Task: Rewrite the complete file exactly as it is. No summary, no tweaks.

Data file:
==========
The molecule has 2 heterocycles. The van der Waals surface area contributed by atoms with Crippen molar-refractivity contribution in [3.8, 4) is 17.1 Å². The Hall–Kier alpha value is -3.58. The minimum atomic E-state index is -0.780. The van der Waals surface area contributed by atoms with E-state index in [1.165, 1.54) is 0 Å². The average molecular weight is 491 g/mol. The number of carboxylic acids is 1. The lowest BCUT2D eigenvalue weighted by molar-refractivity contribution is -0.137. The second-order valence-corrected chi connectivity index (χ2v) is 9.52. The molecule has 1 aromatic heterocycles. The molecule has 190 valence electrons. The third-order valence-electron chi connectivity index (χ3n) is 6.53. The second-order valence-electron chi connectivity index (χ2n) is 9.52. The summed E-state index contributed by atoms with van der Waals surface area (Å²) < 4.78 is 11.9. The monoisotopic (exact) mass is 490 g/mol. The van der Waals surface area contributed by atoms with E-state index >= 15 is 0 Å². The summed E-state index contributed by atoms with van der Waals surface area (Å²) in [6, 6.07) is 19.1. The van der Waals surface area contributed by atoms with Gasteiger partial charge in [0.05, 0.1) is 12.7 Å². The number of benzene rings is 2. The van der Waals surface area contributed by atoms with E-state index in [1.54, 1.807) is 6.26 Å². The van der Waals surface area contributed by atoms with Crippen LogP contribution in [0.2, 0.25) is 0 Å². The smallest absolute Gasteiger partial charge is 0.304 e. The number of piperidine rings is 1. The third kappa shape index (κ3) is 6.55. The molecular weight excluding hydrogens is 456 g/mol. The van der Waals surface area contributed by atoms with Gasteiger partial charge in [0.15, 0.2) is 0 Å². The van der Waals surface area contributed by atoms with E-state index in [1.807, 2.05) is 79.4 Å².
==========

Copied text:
The molecule has 2 heterocycles. The van der Waals surface area contributed by atoms with Crippen molar-refractivity contribution in [3.8, 4) is 17.1 Å². The Hall–Kier alpha value is -3.58. The minimum atomic E-state index is -0.780. The van der Waals surface area contributed by atoms with E-state index in [1.165, 1.54) is 0 Å². The average molecular weight is 491 g/mol. The number of carboxylic acids is 1. The lowest BCUT2D eigenvalue weighted by molar-refractivity contribution is -0.137. The second-order valence-corrected chi connectivity index (χ2v) is 9.52. The molecule has 1 aromatic heterocycles. The molecule has 190 valence electrons. The third-order valence-electron chi connectivity index (χ3n) is 6.53. The second-order valence-electron chi connectivity index (χ2n) is 9.52. The summed E-state index contributed by atoms with van der Waals surface area (Å²) < 4.78 is 11.9. The monoisotopic (exact) mass is 490 g/mol. The van der Waals surface area contributed by atoms with E-state index >= 15 is 0 Å². The summed E-state index contributed by atoms with van der Waals surface area (Å²) in [6, 6.07) is 19.1. The van der Waals surface area contributed by atoms with Gasteiger partial charge in [0.05, 0.1) is 12.7 Å². The number of benzene rings is 2. The van der Waals surface area contributed by atoms with E-state index in [1.54, 1.807) is 6.26 Å². The van der Waals surface area contributed by atoms with Crippen LogP contribution in [0.2, 0.25) is 0 Å². The smallest absolute Gasteiger partial charge is 0.304 e. The number of piperidine rings is 1. The third kappa shape index (κ3) is 6.55. The molecular weight excluding hydrogens is 456 g/mol. The van der Waals surface area contributed by atoms with Gasteiger partial charge in [0.15, 0.2) is 0 Å². The van der Waals surface area contributed by atoms with E-state index in [1.807, 2.05) is 79.4 Å².